But Vettel’s Ferrari ‘failure’, which we have yet to read the final chapter of, isn’t proof for those looking for it that he was never that good. His performances during the years of Red Bull domination were astonishing, showing a ruthless dedication to winning and capacity for making the exhaust-blown downforce cars do things others could not. He drove, at times, in a counter-intuitive way that literally gave him more downforce than others could produce with more conventional styles. It’s a shame that this adaptability could only be narrowly applied, for his failure to adapt to the more recent limitations of the Ferrari has held him back. The very best are infinitely adaptable, and Vettel falls behind the likes of Hamilton in that area.
His four world championships did not come by chance, and you do not become the third-most-successful F1 driver by wins and fourth-best by pole positions simply by being a good driver in the right place at the right time. He might have a narrower-than-ideal performance window, but he has done things in grand prix racing on a sustained basis most others could only dream of doing.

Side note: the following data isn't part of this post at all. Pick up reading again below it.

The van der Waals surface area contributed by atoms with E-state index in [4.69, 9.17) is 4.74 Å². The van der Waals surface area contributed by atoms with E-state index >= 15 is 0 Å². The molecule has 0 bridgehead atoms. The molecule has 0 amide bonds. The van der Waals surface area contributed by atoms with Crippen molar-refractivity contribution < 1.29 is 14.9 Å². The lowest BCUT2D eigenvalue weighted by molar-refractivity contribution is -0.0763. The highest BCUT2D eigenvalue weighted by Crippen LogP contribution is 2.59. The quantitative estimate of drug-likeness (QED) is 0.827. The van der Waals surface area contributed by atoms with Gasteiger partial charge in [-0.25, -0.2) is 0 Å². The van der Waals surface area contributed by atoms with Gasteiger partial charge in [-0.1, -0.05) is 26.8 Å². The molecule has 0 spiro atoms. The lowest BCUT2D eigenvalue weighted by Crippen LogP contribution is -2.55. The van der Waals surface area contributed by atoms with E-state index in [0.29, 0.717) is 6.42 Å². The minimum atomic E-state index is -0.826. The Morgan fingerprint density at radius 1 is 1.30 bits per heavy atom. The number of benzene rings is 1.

That’s why, even if 2020 is the last we see of Vettel in F1, it would be great to see him going out with a bang. Leclerc is the future of Ferrari and the team has made the right call, but Vettel is still capable of great things and will hopefully be determined to remind the doubters that there’s a reason he’s a four-time world champion and sign off his Ferrari career on a high.
If not, it could be a long, hard season for him.